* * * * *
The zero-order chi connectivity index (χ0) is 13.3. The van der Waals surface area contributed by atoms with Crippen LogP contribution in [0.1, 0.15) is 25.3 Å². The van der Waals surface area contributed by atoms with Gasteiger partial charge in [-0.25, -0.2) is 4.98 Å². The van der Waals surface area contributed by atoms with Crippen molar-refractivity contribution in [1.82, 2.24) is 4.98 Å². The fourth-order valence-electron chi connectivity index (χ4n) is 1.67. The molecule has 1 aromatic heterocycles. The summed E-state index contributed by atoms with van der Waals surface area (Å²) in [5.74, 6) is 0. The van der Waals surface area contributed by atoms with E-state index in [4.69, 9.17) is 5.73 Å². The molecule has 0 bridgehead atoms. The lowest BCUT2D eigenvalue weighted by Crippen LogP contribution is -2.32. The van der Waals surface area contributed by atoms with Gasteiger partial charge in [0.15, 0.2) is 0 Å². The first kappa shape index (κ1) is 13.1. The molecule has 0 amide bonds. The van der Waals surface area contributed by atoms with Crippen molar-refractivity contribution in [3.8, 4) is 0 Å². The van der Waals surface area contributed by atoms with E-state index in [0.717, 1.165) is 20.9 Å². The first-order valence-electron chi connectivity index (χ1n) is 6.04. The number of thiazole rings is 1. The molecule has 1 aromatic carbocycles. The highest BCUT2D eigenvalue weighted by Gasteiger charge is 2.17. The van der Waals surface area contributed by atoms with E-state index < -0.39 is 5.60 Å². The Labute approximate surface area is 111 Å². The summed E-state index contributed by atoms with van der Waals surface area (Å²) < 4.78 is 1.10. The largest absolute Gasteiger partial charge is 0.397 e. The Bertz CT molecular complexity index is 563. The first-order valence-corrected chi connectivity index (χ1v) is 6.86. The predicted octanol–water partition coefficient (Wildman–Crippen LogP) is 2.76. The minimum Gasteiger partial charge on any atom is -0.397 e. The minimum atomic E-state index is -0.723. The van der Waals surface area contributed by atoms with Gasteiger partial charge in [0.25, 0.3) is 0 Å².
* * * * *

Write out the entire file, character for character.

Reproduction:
The zero-order chi connectivity index (χ0) is 13.3. The van der Waals surface area contributed by atoms with Crippen LogP contribution in [0.1, 0.15) is 25.3 Å². The van der Waals surface area contributed by atoms with Gasteiger partial charge in [-0.25, -0.2) is 4.98 Å². The van der Waals surface area contributed by atoms with Crippen molar-refractivity contribution in [1.82, 2.24) is 4.98 Å². The fourth-order valence-electron chi connectivity index (χ4n) is 1.67. The molecule has 1 aromatic heterocycles. The summed E-state index contributed by atoms with van der Waals surface area (Å²) in [5.74, 6) is 0. The van der Waals surface area contributed by atoms with E-state index in [4.69, 9.17) is 5.73 Å². The molecule has 0 bridgehead atoms. The lowest BCUT2D eigenvalue weighted by Crippen LogP contribution is -2.32. The van der Waals surface area contributed by atoms with Gasteiger partial charge in [0.15, 0.2) is 0 Å². The first kappa shape index (κ1) is 13.1. The molecule has 0 amide bonds. The van der Waals surface area contributed by atoms with Crippen molar-refractivity contribution in [3.8, 4) is 0 Å². The van der Waals surface area contributed by atoms with E-state index in [0.717, 1.165) is 20.9 Å². The first-order valence-electron chi connectivity index (χ1n) is 6.04. The number of thiazole rings is 1. The molecule has 1 aromatic carbocycles. The highest BCUT2D eigenvalue weighted by Gasteiger charge is 2.17. The van der Waals surface area contributed by atoms with E-state index < -0.39 is 5.60 Å². The Labute approximate surface area is 111 Å². The summed E-state index contributed by atoms with van der Waals surface area (Å²) < 4.78 is 1.10. The largest absolute Gasteiger partial charge is 0.397 e. The Bertz CT molecular complexity index is 563. The first-order valence-corrected chi connectivity index (χ1v) is 6.86. The predicted octanol–water partition coefficient (Wildman–Crippen LogP) is 2.76. The minimum Gasteiger partial charge on any atom is -0.397 e. The minimum atomic E-state index is -0.723. The van der Waals surface area contributed by atoms with Gasteiger partial charge in [0.25, 0.3) is 0 Å².